TSA Under Fire for Long Airport Lines


TSA Under Fire for Long Airport Lines

By Burt Carey

From New York to Chicago to Atlanta and other major U.S. cities, airport travelers have been complaining for weeks about delays and long lines at security checkpoints.

On Friday Homeland Security Secretary Jeh Johnson tried to quell the unrest, announcing that the TSA, airport travelers complaints, security checkpoints, bad managementbeleaguered Transportation Security Administration would be adding hundreds of front-line screeners at the nation’s busiest airports.

TSA Administrator Peter Neffenger apologized during remarks made at a travel conference in Houston Tuesday, noting that more than 450 would-be passengers at Chicago’s O’Hare International Airport missed flights Sunday and Monday because of long lines at security areas.

“We had a significant challenge in Chicago yesterday,” Neffenger said. “I don’t know what that was, but fixing that, that is of great concern to me. I always tell people I won’t apologize for doing our job well, but I do apologize to the people who found themselves stranded in Chicago yesterday.”

Neffenger said TSA would be adding 300 officers to O’Hare’s operations by mid-August, and that plans are in place to hire an additional 468 officers nationwide. Johnson, speaking at a news conference at Reagan National Airport on Friday, said the agency will be using overtime and the deployment of more bomb-sniffing dogs to speed up security checks.

“We want to keep passengers moving, but we want to keep passengers safe,” Johnson said. “No, it’s not a permanent solution, (but) no one should have to wait three hours to get to the gate.”

Neffenger blames the long lines on a shortage of officers, saying some 4,644 TSA officers were lost due to budget cuts in 2014. “When I came into this organization last year, I found an organization with 5,800 fewer screeners, and it had fewer front-line officers than it had four years previously,” Neffenger said. “And that was in the face of significantly higher traffic volume.”

Chris Edwards, director of tax policy studies at the Cato Institute, isn’t buying Neffenger’s story. Edwards, who runs Cato’s Downsizing Government blog, says bad management is the culprit.

“Annual surveys of federal government employees find that the TSA and the broader Homeland Security Department have some of the poorest morale in the federal government,” Edwards said. “The TSA has a high turnover rate for their screeners, which is not good for morale and is not good for security.”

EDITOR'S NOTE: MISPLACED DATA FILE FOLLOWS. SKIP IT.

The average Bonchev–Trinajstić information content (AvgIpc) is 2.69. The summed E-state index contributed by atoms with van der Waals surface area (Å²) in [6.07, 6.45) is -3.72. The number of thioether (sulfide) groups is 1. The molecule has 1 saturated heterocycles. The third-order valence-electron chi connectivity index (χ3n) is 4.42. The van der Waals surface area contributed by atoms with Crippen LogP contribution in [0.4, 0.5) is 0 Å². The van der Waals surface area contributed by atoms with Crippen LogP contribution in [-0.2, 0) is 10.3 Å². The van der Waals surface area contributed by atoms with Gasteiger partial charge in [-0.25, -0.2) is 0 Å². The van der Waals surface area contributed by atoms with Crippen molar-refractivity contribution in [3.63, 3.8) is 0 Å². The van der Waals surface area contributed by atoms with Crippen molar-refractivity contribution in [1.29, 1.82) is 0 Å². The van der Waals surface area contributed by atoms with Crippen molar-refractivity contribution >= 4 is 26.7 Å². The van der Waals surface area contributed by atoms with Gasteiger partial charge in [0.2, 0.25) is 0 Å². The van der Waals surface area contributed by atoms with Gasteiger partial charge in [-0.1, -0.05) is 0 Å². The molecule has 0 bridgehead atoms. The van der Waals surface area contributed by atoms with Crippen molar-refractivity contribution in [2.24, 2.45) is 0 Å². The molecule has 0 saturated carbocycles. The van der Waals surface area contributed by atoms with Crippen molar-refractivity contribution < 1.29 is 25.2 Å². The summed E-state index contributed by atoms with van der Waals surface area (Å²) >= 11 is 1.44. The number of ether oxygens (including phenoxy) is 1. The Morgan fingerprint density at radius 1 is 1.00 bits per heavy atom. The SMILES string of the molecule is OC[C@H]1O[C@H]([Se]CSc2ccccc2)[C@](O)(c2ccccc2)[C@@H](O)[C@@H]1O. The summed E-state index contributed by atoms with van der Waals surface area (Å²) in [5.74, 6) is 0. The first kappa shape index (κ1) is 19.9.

Edwards says the TSA has simply directed its budget to the wrong areas. “TSA has spent many billions of dollars on things that don’t work,” he said. “As a result, they’ve starved their budget from hiring more screeners to reduce congestion.

“Remember those full-body scanning machines that were in airports for years that essentially showed nude pictures of passengers as they got screened?” asked Edwards. “Those things were eventually withdrawn because of civil liberties concerns. People didn’t want to see their nude bodies when they went to the airport. But those things have been found to not really work at all. It’s fairly easy to slip guns and plastic explosives through those machines.”

Illinois Sen. Mark Kirk, a Republican, was even more blunt in criticizing the TSA and Neffenger in particular. “The flying public is experiencing a high security risk and economic burden from unnecessary wait times and missed flights due to insufficient staffing at TSA,” Kirk said. “If travelers do not have relief by Memorial Day, TSA Administrator Neffenger must resign and be replaced with a leader who can provide fast and secure screening.”

As late as Tuesday passengers were being told to allow for a three-hour screening process at some major airports.


Source:  Baret News


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